The blazing inferno that was the German airship Hindenburg is reduced to ruins as a survivor, lower right hand corner, runs to safety, May 6, 1937, after it exploded on mooring at Lakehurst Naval Air Station in New Jersey. Rescuers, left and center, rush forward to pull other passenger and crew away from the fiery wreckage. (AP Photo)
The skeleton of the zeppelin Hindenburg in flames, Lakehurst, New Jersey. A hydrogen-filled, the dirigible caught fire while attempting to land, exploding and crashing, killing many of its passengers and crew. (Photo by Hulton Archive/Getty Images)
This is an aerial photo of the wreckage of the German Hindenburg airship at Lakehurst, N.J. on May 7, 1937. The airship exploded prior to landing on May 6. (AP Photo/Murray Becker)
Members of the U.S. Navy Board of Inquiry inspect the wreckage of the German zeppelin Hindenburg on the field of the Lakehurst Naval Air Station in New Jersey, May 8, 1937. The Hindenburg exploded after morning on May 6, killing 36 people. (AP Photo)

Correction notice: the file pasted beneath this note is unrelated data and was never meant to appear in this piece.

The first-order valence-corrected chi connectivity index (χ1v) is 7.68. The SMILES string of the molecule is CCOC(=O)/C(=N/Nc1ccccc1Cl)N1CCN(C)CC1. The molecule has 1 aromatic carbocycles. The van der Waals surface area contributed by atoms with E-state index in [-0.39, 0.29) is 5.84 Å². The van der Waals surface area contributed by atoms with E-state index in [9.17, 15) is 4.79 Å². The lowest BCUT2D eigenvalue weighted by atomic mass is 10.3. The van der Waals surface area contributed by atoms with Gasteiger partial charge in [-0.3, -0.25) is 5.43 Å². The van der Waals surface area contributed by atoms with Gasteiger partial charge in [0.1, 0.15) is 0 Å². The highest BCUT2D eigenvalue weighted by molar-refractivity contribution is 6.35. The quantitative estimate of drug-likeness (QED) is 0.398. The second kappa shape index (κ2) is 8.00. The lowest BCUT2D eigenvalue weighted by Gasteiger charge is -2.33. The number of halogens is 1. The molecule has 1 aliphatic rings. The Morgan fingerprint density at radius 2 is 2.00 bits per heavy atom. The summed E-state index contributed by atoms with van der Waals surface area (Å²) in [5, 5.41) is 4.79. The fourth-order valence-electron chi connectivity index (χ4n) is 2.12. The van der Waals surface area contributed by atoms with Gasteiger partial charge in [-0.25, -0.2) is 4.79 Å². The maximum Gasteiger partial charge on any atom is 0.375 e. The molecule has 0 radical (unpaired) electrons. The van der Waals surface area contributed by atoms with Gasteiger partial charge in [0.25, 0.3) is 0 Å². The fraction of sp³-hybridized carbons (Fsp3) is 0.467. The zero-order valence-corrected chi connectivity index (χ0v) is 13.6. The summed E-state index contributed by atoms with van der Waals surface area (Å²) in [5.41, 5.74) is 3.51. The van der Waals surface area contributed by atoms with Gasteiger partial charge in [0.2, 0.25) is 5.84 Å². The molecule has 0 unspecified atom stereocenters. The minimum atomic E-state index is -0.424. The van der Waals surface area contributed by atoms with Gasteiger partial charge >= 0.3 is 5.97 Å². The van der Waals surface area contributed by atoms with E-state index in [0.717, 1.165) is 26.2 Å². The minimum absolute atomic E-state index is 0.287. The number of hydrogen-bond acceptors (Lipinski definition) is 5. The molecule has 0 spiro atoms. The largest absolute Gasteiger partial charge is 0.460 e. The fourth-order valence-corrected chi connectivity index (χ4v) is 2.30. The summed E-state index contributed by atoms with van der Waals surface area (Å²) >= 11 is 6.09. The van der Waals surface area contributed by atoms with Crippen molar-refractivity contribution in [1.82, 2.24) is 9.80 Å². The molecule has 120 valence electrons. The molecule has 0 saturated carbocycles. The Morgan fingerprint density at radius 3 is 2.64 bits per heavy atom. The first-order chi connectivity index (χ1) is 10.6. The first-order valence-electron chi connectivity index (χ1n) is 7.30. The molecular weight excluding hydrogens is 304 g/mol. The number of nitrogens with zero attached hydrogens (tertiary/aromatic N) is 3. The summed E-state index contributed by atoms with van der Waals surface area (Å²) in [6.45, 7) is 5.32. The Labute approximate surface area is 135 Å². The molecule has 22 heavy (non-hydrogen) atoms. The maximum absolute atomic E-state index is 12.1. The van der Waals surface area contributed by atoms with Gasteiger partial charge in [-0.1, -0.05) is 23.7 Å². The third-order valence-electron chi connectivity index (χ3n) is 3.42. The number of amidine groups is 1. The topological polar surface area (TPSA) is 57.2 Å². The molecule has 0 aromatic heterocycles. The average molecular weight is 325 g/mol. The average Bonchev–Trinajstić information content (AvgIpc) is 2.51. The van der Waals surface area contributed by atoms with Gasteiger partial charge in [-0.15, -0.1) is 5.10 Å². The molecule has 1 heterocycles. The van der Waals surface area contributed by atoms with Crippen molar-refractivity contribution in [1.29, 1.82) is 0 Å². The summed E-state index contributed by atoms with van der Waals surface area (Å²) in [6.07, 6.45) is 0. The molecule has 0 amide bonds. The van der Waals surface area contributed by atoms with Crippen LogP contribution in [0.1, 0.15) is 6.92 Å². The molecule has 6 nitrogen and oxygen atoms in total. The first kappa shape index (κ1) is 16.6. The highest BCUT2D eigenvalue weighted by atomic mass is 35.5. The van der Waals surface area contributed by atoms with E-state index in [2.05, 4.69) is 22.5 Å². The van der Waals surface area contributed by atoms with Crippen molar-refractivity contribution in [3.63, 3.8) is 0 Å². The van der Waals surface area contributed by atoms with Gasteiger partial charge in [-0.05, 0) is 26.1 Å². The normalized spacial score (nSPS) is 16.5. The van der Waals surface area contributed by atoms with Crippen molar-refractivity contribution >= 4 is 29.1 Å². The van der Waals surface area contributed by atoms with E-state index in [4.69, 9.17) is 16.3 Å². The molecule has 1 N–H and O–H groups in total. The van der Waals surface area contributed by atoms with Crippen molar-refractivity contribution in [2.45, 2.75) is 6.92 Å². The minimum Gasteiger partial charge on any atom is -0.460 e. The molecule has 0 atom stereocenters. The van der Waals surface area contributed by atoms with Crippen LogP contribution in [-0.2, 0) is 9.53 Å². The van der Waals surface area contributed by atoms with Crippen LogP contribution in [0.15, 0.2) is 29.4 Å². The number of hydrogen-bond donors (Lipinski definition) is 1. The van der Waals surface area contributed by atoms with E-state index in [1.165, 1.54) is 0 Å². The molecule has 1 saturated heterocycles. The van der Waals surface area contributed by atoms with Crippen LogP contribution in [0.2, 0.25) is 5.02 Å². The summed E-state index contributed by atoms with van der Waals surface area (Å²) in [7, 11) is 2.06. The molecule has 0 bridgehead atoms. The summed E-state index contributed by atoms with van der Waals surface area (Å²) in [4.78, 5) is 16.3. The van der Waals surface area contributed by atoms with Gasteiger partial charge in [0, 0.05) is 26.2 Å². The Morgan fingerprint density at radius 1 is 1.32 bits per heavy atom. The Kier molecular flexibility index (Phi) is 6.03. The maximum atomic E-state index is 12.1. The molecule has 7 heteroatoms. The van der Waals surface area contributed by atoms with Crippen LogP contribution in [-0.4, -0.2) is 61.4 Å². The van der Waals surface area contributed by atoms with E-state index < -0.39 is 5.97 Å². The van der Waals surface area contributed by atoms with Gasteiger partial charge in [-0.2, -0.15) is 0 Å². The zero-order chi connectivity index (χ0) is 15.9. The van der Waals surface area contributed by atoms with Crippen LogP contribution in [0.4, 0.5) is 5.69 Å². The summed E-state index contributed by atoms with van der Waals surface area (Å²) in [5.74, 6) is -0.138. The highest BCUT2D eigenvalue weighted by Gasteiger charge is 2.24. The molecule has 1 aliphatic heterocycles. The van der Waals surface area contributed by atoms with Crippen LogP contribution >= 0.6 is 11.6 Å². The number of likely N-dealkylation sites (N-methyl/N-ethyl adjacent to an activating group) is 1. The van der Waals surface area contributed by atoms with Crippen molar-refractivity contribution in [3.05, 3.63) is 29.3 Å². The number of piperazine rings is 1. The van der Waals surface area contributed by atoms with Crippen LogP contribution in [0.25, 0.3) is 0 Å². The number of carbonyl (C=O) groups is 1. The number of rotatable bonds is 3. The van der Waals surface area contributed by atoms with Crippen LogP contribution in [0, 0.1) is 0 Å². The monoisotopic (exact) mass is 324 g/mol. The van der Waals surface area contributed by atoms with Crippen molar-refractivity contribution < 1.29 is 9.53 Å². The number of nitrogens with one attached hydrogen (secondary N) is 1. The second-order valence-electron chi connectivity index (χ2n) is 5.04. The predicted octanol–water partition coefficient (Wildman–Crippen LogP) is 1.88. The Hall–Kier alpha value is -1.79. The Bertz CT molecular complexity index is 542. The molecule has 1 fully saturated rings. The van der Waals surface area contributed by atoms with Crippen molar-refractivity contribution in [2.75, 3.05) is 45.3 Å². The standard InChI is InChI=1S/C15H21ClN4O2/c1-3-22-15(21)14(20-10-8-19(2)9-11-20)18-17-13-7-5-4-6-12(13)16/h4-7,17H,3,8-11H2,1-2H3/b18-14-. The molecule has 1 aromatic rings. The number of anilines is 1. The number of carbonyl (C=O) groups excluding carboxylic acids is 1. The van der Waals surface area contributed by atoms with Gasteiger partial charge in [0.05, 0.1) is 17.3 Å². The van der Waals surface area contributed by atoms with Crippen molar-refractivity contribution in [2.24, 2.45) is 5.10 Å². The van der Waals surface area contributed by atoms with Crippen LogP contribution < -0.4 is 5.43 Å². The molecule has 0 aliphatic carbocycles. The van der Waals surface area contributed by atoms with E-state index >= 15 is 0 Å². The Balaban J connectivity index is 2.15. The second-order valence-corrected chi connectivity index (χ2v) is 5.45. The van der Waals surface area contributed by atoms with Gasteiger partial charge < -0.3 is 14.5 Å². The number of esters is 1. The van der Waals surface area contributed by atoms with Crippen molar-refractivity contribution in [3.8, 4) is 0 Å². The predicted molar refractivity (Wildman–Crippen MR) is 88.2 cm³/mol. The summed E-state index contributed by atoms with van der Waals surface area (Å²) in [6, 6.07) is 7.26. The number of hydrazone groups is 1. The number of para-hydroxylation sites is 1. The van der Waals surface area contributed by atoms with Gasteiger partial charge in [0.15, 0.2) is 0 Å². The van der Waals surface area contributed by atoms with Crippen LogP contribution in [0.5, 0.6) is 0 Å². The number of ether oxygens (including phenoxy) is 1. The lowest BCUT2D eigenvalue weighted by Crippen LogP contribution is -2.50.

The remains of the wreckage of the German Zeppelin Hindenburg are removed from the U.S. Naval field in Lakehurst, N.J., on May 15, 1937. The airship exploded mid-air prior to landing May 6. (AP Photo/Murray Becker)
Ambulances line up to transfer hospitalized victims of the Hindenburg disaster to other area hospitals from Paul Kimball Hospital, Lakewood, N.J., May 7, 1937. The German airship Hindenburg exploded yesterday as it was being moored at Lakehurst Naval Air Station. Thirty-six people were killed. (AP Photo)
Newsmen photograph an unidentified survivor of the German airship Hindenburg disaster as they are transferred from Paul Kimball Hospital in Lakewood, N.J. to other area hospitals, May 7, 1937. The Hindenburg exploded yesterday after it moored at Lakehurst Naval Air Station, killing 36 people. (AP Photo)